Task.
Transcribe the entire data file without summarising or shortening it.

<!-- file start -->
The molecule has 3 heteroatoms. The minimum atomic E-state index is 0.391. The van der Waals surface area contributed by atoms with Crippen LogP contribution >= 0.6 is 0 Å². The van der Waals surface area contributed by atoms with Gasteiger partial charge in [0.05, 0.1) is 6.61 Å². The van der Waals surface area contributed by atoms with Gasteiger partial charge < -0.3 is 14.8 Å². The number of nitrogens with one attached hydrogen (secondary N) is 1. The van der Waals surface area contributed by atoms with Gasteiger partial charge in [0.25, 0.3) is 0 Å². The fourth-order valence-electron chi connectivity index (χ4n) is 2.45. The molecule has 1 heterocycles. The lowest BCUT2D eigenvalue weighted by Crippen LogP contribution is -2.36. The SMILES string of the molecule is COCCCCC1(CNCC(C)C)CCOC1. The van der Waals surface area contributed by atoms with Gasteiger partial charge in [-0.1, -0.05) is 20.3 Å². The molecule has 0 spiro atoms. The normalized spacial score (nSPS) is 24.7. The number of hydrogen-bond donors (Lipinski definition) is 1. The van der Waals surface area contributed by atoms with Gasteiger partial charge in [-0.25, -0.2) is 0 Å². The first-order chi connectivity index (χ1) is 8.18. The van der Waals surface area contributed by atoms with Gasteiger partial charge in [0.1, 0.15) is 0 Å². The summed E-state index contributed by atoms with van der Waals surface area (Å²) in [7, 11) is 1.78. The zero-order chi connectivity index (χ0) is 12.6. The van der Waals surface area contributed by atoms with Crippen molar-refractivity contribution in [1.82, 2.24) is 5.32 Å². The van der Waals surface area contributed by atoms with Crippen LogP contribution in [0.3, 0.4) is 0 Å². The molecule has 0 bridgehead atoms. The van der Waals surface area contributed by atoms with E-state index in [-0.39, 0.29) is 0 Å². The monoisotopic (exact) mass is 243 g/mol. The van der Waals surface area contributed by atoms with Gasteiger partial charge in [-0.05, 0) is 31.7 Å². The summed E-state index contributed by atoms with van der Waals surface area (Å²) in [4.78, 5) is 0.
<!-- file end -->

The molecule has 3 heteroatoms. The minimum atomic E-state index is 0.391. The van der Waals surface area contributed by atoms with Crippen LogP contribution >= 0.6 is 0 Å². The van der Waals surface area contributed by atoms with Gasteiger partial charge in [0.05, 0.1) is 6.61 Å². The van der Waals surface area contributed by atoms with Gasteiger partial charge < -0.3 is 14.8 Å². The number of nitrogens with one attached hydrogen (secondary N) is 1. The van der Waals surface area contributed by atoms with Gasteiger partial charge in [0.25, 0.3) is 0 Å². The fourth-order valence-electron chi connectivity index (χ4n) is 2.45. The molecule has 1 heterocycles. The lowest BCUT2D eigenvalue weighted by Crippen LogP contribution is -2.36. The SMILES string of the molecule is COCCCCC1(CNCC(C)C)CCOC1. The van der Waals surface area contributed by atoms with Gasteiger partial charge in [-0.1, -0.05) is 20.3 Å². The molecule has 0 spiro atoms. The normalized spacial score (nSPS) is 24.7. The number of hydrogen-bond donors (Lipinski definition) is 1. The van der Waals surface area contributed by atoms with Gasteiger partial charge in [-0.25, -0.2) is 0 Å². The first-order chi connectivity index (χ1) is 8.18. The van der Waals surface area contributed by atoms with Gasteiger partial charge in [0.1, 0.15) is 0 Å². The summed E-state index contributed by atoms with van der Waals surface area (Å²) in [7, 11) is 1.78. The zero-order chi connectivity index (χ0) is 12.6. The van der Waals surface area contributed by atoms with Crippen molar-refractivity contribution in [1.82, 2.24) is 5.32 Å². The van der Waals surface area contributed by atoms with Crippen LogP contribution in [0.3, 0.4) is 0 Å². The molecule has 0 bridgehead atoms. The van der Waals surface area contributed by atoms with E-state index in [-0.39, 0.29) is 0 Å². The monoisotopic (exact) mass is 243 g/mol. The van der Waals surface area contributed by atoms with Gasteiger partial charge in [-0.05, 0) is 31.7 Å². The summed E-state index contributed by atoms with van der Waals surface area (Å²) in [4.78, 5) is 0.